Handful of Races May Tip Control of Congress
Monday, February 6, 2006
In Pennsylvania, Sen. Rick Santorum (R) has been running behind his challenger for months. In Montana, Sen. Conrad Burns (R), linked to the Jack Abramoff scandal, is on the defensive. In Ohio, Sen. Mike DeWine (R) is struggling to overcome a toxic environment of scandals that have tarnished the state Republican Party.
Not since 1994 has the party in power -- in this case the Republicans -- faced such a discouraging landscape in a midterm election. President Bush is weaker than he was just a year ago, a majority of voters in recent polls have signaled their desire for a change in direction, and Democrats outpoll Republicans on which party voters think is more capable of handling the country's biggest problems.
The result is a midterm already headed toward what appears to be an inevitable conclusion: Democrats are poised to gain seats in the House and in the Senate for the first time since 2000. The difference between modest gains (a few seats in the Senate and fewer than 10 in the House) and significant gains (half a dozen in the Senate and well more than a dozen in the House) is where the battle for control of Congress will be fought.
The contest begins with Republicans holding 231 House seats and Democrats holding 201, with one Democrat-leaning independent and two vacancies, split between the parties. Democrats need to gain 15 seats to dethrone the GOP majority. In the Senate, Republicans hold 55 seats to the Democrats' 44, with one Democrat-leaning independent. Democrats need six more seats to take power.
What makes the year ahead compelling is the tension between two powerful factors: the broader political environment plainly favors Democrats, but the on-the-ground realities of many races give Republicans an advantage as they seek to preserve their majorities.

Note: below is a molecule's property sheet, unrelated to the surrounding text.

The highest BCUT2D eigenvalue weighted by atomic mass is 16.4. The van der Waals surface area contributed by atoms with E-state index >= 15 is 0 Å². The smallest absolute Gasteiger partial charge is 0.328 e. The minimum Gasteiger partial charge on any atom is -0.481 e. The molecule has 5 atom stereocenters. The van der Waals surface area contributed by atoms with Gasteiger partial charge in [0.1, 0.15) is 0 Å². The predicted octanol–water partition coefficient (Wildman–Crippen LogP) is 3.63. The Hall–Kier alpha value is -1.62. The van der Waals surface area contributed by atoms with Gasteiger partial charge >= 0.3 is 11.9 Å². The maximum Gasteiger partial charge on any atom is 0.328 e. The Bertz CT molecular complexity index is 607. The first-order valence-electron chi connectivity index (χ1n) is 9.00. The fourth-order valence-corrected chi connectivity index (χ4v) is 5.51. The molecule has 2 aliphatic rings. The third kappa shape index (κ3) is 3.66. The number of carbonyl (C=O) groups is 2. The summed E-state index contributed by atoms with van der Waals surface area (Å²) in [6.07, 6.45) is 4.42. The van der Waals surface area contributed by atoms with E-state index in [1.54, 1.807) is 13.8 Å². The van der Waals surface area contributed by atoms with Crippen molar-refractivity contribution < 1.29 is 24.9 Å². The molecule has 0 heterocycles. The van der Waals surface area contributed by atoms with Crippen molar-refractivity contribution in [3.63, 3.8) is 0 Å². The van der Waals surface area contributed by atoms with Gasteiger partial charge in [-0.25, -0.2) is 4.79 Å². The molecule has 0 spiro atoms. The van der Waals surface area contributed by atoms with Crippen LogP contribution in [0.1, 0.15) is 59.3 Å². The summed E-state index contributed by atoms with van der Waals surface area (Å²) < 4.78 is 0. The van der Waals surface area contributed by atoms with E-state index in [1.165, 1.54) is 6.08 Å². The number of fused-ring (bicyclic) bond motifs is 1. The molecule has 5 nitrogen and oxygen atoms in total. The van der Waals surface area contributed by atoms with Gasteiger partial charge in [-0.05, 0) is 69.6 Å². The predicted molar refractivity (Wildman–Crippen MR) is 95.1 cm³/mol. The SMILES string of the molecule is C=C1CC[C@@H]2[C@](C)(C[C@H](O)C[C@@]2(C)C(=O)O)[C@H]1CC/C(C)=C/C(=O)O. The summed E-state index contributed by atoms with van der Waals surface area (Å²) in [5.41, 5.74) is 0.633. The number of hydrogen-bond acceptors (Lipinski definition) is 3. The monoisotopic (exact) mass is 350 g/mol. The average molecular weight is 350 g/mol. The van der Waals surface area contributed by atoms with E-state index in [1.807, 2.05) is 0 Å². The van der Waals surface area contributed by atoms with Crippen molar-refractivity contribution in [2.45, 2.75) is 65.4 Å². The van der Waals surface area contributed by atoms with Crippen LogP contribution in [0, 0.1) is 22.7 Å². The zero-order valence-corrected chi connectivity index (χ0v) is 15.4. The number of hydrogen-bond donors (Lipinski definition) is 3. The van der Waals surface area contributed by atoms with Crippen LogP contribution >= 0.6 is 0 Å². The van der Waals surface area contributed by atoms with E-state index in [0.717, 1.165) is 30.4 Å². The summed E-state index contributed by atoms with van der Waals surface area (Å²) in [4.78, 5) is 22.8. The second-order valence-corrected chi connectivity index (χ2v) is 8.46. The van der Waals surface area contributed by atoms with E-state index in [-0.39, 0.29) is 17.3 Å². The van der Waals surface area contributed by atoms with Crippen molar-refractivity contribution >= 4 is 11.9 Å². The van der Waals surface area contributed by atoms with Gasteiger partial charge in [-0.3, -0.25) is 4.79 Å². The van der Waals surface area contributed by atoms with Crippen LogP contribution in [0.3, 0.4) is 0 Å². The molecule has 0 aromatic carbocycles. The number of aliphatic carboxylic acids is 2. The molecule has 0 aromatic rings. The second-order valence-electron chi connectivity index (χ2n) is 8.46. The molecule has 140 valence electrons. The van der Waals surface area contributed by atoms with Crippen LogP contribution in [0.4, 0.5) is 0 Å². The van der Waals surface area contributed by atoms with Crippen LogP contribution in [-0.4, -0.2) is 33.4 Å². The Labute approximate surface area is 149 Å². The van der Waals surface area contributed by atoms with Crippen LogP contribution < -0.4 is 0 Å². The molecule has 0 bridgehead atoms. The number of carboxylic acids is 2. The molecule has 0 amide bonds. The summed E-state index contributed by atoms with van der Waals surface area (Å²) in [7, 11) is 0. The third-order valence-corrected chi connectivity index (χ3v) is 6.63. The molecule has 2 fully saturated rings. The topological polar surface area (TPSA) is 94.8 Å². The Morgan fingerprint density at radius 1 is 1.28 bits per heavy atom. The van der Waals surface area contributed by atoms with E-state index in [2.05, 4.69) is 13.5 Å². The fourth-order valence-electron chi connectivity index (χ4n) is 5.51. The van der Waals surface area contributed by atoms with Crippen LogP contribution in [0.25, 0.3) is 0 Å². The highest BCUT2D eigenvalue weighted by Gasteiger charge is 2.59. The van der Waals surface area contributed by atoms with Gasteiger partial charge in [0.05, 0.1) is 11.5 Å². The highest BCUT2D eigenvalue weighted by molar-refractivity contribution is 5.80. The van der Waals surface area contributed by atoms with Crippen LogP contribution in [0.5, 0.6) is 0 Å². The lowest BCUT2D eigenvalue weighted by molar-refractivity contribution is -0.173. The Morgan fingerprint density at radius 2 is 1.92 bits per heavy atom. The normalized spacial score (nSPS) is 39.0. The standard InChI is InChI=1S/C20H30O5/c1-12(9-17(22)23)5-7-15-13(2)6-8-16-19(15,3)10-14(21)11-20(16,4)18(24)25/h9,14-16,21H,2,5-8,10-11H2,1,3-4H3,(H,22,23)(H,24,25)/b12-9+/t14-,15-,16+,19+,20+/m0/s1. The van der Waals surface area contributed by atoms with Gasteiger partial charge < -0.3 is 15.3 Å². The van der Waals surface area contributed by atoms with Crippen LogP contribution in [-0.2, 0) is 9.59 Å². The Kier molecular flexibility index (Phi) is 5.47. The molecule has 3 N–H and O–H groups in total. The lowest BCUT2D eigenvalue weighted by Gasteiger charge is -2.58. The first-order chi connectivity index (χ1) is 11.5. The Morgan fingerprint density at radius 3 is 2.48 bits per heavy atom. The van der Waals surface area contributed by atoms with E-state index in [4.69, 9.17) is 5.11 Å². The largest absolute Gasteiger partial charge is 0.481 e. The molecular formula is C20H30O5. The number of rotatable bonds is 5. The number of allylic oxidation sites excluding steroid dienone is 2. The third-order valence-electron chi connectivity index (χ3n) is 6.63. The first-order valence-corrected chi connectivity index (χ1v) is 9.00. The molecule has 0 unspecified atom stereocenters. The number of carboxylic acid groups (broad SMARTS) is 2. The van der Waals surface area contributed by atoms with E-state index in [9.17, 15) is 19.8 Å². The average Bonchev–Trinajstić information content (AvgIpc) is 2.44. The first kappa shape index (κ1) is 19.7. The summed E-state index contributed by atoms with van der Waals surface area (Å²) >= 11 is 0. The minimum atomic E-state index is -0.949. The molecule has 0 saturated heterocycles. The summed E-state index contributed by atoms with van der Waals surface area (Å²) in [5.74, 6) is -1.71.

History dictates a certain modesty about predictions. Early in 1994, few foresaw the size of the Republican landslide-in-the-making. By November, the anti-incumbent mood overwhelmed even well-prepared candidates. If the public mood deteriorates further this year, Republicans could be swamped; if not, the GOP could be adequately equipped to wage trench warfare state by state and district by district and leave Washington's current balance of power intact.
At this point, the biggest challenge facing the Democrats is the narrow size of the battlefield. To win control of the House or Senate, Democrats must either capture the overwhelming percentage of genuinely competitive contests or find a way to put more races "in play" than is the case now.
Redistricting after the 2000 census left most House districts safely in the hands of one party or another. In 2004, just 32 districts were won with less than 55 percent of the vote -- giving incumbents a grip on power, said Rhodes Cook, an independent analyst.
Jim Jordan, a Democratic strategist and former executive director of the Democratic Senatorial Campaign Committee, said the odds strongly favor gains by the Democrats but not necessarily Democratic takeovers. "From almost every standpoint -- the national political environment, the state political environments, recruiting, retention, fundraising -- Democratic candidates are in exceedingly strong shape," he said. "Because of the map, a flip in either chamber is significantly harder, but you can certainly see how it's done."
Republicans and Democrats have adopted contrasting strategies in the race for the House. Democrats hope to nationalize the elections around the issues of corruption and dissatisfaction with Bush. Republicans want their candidates to run strictly local races. "Incumbents don't get beat because there's a bad national environment," said Carl Forti, communications director for the National Republican Congressional Committee (NRCC).
But Joe Gaylord, top political lieutenant to Speaker Newt Gingrich (R-Ga.) during the 1994 takeover, said Republicans should not underestimate the impact of national tides. "If you have mechanics without message, you have no motivation," he said. "The danger is in a bad year, as the Democrats would remember from 1994, is that you have supporters who stay home."
Party operatives devoted much of 2005 to fundraising and candidate recruitment, with the political climate helping Democrats in both areas. Democratic strategists said Bush's weakness helped attract a number of top-tier candidates, while Democratic campaign committees, particularly the DSCC, outperformed expectations on the fundraising front.